"I think he could change the electoral map in ways we haven't seen before," Cornyn said when asked if he was worried about the Trump impact down-ticket. "This disrupts the usual Republican vs. Democrat, conservative vs. liberal paradigm, and I think we don't know how this will all play out. I think it will be OK."
"You don't need to despair," the Texas Republican added with a laugh.
Cornyn isn't alone. House and Senate Republicans are reluctantly coming to terms with the reality that the real estate mogul -- a man many feared given his unpredictability, questionable policy positions and lack of discipline on the campaign trail -- will likely be their party's standard bearer. Rather than fight it, a number of Republicans say, it may be time to embrace it.
"Many of us who have expressed concerns are reconciling ourselves to the fact that in all likelihood he will be the eventual nominee," said Rep. Mark Sanford of South Carolina, who backs Sen. Ted Cruz
After Trump delivered a foreign policy speech in Washington on Wednesday, some top Republicans were highly laudatory of the billionaire's positions, including Tennessee Sen. Bob Corker, who called the speech "very thoughtful."
Corker, chairman of the Senate Foreign Relations Committee and a close ally of Senate Majority Mitch McConnell, said with a chuckle that the fact that Trump scares some world leaders could be a good thing for the United States.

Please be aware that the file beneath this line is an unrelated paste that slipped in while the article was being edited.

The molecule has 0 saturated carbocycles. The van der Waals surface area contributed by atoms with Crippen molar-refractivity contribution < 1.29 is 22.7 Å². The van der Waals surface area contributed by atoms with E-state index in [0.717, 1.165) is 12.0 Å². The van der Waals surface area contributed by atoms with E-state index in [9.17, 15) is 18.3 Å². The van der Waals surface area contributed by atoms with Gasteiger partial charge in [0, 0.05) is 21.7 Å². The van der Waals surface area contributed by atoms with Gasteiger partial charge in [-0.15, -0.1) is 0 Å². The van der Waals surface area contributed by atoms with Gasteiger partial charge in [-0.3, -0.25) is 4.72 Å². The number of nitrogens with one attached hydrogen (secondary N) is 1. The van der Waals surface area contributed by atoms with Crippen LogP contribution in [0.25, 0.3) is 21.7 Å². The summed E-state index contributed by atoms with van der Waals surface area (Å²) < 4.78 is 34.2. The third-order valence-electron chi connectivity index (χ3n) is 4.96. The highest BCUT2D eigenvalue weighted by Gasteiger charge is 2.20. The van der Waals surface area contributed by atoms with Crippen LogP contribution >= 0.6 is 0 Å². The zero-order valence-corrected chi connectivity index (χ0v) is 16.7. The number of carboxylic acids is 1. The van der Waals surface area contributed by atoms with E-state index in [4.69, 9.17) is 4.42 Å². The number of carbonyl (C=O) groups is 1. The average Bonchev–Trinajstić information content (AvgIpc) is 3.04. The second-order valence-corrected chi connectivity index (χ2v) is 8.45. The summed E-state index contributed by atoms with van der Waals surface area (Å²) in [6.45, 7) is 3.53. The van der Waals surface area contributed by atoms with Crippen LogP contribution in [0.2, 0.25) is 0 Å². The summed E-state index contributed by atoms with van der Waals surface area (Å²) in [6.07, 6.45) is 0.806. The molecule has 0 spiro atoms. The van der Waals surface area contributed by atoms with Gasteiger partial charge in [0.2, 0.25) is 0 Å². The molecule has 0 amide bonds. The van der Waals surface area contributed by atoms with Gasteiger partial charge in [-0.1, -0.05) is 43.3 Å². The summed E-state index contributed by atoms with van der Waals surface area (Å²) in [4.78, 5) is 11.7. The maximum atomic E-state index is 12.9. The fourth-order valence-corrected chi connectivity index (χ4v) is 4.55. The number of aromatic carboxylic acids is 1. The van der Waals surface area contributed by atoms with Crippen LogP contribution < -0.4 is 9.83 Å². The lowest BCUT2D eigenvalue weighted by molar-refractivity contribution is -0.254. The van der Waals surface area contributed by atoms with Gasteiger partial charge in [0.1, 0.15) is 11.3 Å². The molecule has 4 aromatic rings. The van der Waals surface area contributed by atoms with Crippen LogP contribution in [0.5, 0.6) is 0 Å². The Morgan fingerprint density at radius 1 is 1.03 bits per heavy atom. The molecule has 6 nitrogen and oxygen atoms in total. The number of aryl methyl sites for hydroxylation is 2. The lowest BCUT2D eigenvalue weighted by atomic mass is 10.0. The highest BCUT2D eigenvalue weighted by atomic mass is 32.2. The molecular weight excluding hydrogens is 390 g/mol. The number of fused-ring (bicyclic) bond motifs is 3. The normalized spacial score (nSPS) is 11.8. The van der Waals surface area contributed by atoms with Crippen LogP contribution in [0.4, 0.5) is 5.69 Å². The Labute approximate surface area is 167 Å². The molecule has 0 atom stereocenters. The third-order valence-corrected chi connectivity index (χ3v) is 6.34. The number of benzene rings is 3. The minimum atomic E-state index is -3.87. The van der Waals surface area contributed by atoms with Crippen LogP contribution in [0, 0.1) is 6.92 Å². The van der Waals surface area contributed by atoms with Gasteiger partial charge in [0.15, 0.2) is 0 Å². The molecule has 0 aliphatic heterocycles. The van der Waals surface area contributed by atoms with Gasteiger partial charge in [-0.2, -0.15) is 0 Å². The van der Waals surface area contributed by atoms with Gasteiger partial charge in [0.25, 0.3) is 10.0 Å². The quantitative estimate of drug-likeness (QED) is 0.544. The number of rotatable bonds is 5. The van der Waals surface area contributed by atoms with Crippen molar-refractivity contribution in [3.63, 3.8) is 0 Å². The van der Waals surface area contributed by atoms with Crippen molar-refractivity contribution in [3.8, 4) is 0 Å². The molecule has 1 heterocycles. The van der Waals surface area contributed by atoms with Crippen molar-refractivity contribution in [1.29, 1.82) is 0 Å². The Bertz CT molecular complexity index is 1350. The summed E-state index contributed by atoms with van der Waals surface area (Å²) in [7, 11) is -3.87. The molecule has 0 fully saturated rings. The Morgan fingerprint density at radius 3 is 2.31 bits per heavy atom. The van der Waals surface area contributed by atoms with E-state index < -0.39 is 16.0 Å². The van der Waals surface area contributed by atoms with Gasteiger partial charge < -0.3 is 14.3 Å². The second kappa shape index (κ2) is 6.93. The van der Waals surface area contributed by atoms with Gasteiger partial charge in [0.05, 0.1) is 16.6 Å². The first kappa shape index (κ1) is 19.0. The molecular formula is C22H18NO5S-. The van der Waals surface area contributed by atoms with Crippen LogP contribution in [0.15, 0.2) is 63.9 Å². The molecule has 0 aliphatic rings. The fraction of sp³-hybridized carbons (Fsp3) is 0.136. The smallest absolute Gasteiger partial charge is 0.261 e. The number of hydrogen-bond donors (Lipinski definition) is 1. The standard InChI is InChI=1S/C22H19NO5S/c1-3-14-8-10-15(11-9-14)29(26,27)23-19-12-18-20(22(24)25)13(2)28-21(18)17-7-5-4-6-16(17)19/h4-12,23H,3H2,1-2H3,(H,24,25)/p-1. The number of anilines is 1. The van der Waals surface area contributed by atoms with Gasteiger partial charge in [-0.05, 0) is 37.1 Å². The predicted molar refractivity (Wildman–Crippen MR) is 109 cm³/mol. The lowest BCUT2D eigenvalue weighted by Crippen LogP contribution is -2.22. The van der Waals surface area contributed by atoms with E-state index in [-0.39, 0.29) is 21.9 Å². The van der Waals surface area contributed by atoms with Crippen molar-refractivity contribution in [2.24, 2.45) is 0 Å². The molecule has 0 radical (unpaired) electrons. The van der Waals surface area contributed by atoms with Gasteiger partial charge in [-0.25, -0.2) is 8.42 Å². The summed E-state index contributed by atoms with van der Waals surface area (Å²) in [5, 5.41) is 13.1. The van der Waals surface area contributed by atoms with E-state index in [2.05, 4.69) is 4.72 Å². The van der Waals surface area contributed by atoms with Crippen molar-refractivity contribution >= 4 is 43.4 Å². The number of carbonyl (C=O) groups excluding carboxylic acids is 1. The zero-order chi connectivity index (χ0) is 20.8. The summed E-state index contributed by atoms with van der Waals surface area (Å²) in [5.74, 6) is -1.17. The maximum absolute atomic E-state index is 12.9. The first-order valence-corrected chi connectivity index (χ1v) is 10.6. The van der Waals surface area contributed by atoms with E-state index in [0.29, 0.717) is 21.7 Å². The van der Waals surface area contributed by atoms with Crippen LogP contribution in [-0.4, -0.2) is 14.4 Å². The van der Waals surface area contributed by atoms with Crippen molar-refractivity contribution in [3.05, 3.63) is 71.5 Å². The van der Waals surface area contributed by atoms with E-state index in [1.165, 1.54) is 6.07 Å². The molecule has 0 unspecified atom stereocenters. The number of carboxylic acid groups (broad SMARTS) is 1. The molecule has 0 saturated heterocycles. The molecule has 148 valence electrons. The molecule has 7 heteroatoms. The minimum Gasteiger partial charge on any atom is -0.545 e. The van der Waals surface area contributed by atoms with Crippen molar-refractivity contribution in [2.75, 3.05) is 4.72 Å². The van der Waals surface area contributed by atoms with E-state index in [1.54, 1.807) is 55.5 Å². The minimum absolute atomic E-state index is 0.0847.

"I did say to my staff that is somewhat of a welcome change," Corker said. "There is some good that comes with that."
Utah Sen. Orrin Hatch, the longest-serving Senate Republican, said Thursday he'd do "everything in my power" to help Trump if he's the nominee.
"I think he can be great if he'll get serious about being president -- and I think he will," Hatch said. "He's a clever, smart guy who will want to be remembered for doing great things. I have a feeling he can make that transition."
Behind the scenes, the Trump campaign is trying to broaden support on Capitol Hill. On Thursday, senior Trump adviser Paul Manafort continued the latest in a round of weekly outreach meetings, sitting down with roughly 16 House Republicans just steps from the Capitol. Afterward, Rep. Mike Kelly, who voted for Trump in Pennsylvania's primary on Tuesday, said he has been hearing more favorable reviews of the businessman in recent days.
"I think on the floor, there's a lot stronger support for Donald Trump then people possibly imagine," Kelly said.
While many conservatives aren't ready to publicly endorse Trump, some privately admit that they don't want to criticize him and antagonize his supporters, whom they will need to turn out in November to retain control of Congress.
Rep. Raul Labrador, an Idaho Republican who has endorsed Cruz, told reporters Wednesday that he's sympathetic to the concerns about Washington voiced by Trump backers.
"This is a way to give Congress and the Republican Party the middle finger," Labrador, a member of the conservative House Freedom Caucus, said of voting for Trump.
The comments reflect the hardening reality among Republicans on Capitol Hill that despite how unnerved many are about Trump, they realize they must recognize the will of GOP voters and get behind the businessman -- or risk seeing Hillary Clinton
, the likely Democratic nominee, as the next president. Moreover, many Republicans frankly fear that a messy nominating convention could be far worse than choosing Trump as their nominee.